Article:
The conclusions I reached for my deferred-tax accounts are that I should continue to hold because almost all of my contributions were on a pre-tax basis so I had few after-tax deposits.  Any benefit from selling now would be very small, even with such a large ordinary tax increase.  A retiree who has significant after-tax deposits and expects a high return throughout retirement should definitely resist selling now.


What about my taxable accounts?  I have large unrealized gains in most of these accounts because I have invested heavily in tax-managed funds years ago.  They have had virtually no capital gains distributions over all of these years.  It’s been just like having bought a stock years ago that has grown appreciably in value.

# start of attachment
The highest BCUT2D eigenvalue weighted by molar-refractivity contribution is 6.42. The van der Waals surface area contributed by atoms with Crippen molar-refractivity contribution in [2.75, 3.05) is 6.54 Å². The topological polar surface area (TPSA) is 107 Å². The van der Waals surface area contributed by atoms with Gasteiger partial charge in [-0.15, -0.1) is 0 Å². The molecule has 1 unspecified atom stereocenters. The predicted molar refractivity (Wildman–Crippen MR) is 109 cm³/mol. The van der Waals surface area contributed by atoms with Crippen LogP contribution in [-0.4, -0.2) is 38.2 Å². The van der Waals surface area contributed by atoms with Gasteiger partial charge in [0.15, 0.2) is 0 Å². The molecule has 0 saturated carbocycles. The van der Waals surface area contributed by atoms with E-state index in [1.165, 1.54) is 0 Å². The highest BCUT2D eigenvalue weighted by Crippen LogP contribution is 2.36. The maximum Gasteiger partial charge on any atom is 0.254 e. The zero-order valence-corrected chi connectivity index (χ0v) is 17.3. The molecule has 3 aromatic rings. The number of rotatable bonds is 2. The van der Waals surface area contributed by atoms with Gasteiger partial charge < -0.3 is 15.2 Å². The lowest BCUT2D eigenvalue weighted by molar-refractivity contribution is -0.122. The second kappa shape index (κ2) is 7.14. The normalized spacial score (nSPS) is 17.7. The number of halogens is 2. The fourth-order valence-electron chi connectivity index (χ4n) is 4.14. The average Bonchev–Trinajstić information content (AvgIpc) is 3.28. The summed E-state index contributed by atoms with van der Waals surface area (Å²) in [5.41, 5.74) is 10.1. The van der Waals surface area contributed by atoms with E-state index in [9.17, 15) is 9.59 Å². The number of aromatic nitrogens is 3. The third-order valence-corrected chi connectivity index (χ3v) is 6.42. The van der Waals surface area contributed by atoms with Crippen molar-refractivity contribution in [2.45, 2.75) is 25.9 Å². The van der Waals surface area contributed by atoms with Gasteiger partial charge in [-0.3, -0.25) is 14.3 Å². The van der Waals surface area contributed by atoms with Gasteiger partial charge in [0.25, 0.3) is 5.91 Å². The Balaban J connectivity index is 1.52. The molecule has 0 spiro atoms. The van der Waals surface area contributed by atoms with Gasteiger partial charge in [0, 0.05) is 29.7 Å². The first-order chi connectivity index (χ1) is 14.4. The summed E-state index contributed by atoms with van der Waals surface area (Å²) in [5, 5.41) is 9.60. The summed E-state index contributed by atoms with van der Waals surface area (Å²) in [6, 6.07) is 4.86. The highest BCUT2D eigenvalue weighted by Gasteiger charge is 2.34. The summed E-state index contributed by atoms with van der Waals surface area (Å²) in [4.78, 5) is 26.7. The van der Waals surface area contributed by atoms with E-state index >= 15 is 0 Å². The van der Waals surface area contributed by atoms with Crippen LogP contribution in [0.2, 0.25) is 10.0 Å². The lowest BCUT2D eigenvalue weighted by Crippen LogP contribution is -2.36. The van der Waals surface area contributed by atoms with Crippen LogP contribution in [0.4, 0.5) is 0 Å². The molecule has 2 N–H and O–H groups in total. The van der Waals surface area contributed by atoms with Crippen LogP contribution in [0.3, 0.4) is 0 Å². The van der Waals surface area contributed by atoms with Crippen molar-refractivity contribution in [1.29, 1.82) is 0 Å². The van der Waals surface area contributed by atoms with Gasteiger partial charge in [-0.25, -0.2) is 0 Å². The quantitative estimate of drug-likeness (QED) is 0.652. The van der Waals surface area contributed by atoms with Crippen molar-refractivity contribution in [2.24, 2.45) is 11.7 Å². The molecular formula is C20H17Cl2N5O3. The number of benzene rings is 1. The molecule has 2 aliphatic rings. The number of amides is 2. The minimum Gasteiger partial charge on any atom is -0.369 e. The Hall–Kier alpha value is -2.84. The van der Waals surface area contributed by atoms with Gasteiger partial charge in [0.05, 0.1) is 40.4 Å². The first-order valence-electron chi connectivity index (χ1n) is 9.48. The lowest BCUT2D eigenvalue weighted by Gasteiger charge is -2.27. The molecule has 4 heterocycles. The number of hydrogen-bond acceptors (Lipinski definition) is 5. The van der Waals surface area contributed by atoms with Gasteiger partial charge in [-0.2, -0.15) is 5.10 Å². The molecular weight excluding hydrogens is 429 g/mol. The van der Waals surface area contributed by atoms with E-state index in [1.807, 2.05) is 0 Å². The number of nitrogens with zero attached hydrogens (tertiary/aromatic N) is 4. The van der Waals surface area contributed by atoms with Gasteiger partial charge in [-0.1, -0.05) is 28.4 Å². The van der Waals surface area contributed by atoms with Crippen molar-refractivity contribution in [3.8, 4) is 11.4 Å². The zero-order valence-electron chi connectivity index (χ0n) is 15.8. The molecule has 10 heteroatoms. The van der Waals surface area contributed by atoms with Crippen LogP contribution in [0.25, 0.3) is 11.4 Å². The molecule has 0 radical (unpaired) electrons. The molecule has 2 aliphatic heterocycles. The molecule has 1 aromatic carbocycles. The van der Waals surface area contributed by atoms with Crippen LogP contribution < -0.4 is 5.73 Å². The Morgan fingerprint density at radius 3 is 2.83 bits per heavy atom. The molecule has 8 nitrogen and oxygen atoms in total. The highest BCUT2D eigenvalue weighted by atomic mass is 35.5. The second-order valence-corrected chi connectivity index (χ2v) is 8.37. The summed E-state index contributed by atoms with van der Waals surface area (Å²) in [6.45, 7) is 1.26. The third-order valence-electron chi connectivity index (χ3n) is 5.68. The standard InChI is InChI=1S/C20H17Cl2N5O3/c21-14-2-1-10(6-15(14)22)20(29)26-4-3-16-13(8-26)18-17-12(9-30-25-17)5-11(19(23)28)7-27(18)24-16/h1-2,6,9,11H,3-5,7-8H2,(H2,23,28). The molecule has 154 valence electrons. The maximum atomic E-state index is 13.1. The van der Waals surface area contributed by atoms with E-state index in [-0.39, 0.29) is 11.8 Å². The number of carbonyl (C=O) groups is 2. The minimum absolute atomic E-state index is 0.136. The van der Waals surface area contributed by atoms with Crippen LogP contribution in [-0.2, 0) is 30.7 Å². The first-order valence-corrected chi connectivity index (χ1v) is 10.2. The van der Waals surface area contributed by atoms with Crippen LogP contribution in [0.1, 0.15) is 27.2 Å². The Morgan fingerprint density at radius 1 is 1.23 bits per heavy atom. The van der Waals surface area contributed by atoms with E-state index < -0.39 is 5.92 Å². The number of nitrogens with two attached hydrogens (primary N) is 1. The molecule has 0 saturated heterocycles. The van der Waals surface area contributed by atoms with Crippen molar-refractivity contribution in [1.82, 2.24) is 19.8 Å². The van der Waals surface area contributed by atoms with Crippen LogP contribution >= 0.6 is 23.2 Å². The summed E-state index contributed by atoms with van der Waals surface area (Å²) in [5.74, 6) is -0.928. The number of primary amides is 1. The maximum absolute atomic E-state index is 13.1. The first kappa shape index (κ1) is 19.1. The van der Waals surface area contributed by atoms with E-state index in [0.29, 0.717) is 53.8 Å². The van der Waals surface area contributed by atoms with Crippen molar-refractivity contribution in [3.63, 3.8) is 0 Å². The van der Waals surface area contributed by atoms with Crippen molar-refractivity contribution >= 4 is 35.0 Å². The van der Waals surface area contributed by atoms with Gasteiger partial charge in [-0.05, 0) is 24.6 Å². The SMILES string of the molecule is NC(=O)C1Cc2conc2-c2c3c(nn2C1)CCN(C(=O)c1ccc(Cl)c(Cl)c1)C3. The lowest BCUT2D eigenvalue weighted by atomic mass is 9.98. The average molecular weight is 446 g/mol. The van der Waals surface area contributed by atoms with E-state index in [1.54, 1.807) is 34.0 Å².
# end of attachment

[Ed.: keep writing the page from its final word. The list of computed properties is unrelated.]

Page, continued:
Figure 2 shows that I would be able to spend less in my retirement if I liquidated my taxable accounts now.  I concluded that I should just hold all of my taxable investments.


In my particular case, I expect that there is a reasonable chance that I will be able to leave an inheritance for my children.  In that case, there is an overpowering reason that would encourage me to hold my taxable investments with large capital gains.  That’s because under current law, on my death the capital gains will go untaxed since the funds will get a new cost basis based on the market at my death.


I also looked at what would happen if tax rates stayed the same, but I had decided to reinvest now anyway.  I found that the penalty would be very great for the deferred-tax accounts and also for the taxable accounts, although the penalty for liquidating the taxable accounts now would be much smaller.